I have a two-dimensional array of objects. Each object has, at all times, some (variable) score (i.e. an object's score at time t is not necessarily the object's score at time t+1). I want to find the most efficient algorithm which will duplicate any object with a greater score than its neighbour, and place that duplicate into the neighbour's place.^{1}

My first impulse was the naive solution:

- Create a copy of the array
- set "changeWasMade" flag to false
- cycle through all positions p
- compare scores with all neighbours n
- if score(p) > score(n), replace n in the copied grid with a copy of p and set "changeWasMade" to true

- if "changeWasMade", then discard original grid, and repeat using the copy as the new original; else, return the copy

However, for an n x n array, this seems to be O(n^{4}) (n^{2} possible iterations of n^{2} checks), which seems pretty slow to me. Since my algorithmic knowledge is pretty poor, I thought it would be wise to ask if there's a quicker way to do this.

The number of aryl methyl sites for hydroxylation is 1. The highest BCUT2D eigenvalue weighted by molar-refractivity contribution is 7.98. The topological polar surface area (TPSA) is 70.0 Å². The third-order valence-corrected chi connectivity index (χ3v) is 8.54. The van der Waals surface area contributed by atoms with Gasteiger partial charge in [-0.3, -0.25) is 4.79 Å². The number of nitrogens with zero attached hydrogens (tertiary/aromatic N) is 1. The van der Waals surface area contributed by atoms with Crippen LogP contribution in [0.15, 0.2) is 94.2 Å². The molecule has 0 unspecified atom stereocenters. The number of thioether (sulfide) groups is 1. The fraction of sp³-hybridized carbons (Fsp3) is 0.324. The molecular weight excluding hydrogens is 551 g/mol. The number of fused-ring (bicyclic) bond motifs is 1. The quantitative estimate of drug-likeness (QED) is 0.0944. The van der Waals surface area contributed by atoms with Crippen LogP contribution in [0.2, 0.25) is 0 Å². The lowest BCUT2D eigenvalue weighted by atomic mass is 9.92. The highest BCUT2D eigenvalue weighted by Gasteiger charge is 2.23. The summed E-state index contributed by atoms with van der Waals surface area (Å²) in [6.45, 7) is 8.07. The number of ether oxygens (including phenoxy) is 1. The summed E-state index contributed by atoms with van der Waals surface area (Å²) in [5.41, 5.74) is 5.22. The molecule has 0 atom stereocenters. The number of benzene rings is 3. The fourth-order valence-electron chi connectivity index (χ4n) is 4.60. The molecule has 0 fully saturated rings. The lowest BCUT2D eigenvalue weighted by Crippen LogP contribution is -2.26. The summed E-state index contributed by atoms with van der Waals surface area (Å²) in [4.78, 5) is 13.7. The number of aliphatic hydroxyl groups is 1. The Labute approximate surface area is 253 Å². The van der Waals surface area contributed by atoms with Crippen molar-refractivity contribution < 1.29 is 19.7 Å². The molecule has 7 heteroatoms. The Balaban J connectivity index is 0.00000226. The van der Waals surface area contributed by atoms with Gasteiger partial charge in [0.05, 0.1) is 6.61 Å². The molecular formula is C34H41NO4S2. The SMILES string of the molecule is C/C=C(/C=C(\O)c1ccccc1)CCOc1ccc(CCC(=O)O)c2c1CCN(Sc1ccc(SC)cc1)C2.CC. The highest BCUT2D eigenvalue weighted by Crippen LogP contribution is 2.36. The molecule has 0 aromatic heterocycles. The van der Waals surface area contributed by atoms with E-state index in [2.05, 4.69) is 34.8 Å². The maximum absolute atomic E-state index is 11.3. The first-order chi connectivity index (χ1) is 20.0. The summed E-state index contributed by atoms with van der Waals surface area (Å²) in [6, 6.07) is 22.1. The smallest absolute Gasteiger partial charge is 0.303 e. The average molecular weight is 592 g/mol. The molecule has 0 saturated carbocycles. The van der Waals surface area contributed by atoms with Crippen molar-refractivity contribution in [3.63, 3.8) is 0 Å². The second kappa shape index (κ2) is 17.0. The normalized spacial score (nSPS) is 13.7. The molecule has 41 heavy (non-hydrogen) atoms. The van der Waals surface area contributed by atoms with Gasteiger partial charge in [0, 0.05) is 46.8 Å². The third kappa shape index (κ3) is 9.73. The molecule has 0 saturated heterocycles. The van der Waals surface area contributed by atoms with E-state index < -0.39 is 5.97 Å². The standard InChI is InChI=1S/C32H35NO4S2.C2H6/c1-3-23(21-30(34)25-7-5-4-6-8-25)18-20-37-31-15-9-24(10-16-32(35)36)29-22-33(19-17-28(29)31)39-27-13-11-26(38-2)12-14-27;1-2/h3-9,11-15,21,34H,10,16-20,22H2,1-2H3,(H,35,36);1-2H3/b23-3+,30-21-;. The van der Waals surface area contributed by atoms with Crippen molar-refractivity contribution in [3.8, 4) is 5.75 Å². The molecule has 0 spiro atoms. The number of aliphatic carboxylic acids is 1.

*UPDATE*

It's just occurred to me that it might be quicker to make one "pass" of replacements, and then to check that all newly created (i.e. cloned) objects have the highest score of their neighbours (i.e. are a local maximum). If they are, great, the right thing has happened - if they're not, then replace them with a copy of the neighbour with the highest score. This will probably cut down on required iterations (though it will require some good book-keeping to keep everything straight!) - is there still a quicker method?

** Footnotes**

- (For some context, for those who have read "The Quantum Thief", this is the setup of the prison described in the opening pages)

`"repeat using the copy as the new original"`

- I'm wondering about this part. So your algorithm keeps repeating until no changes are made any more? Do you mean repetition and all takes O(n^4) or the part you are repeating takes that long (if the latter case, I then presume you only run the algorithm once at each time step)? In the prior case, all objects will surely end up being the same. – Dukeling May 21 '13 at 14:17`O(n)`

then entire process would be`O(n^2)`

overall. If you interested in the literal algorithm you described, does the "winner" flood the 4 direction neighbors or the 8 (meaning the diagonals included)? Would you flood the localized winners or the overall ones? – SGM1 May 21 '13 at 14:32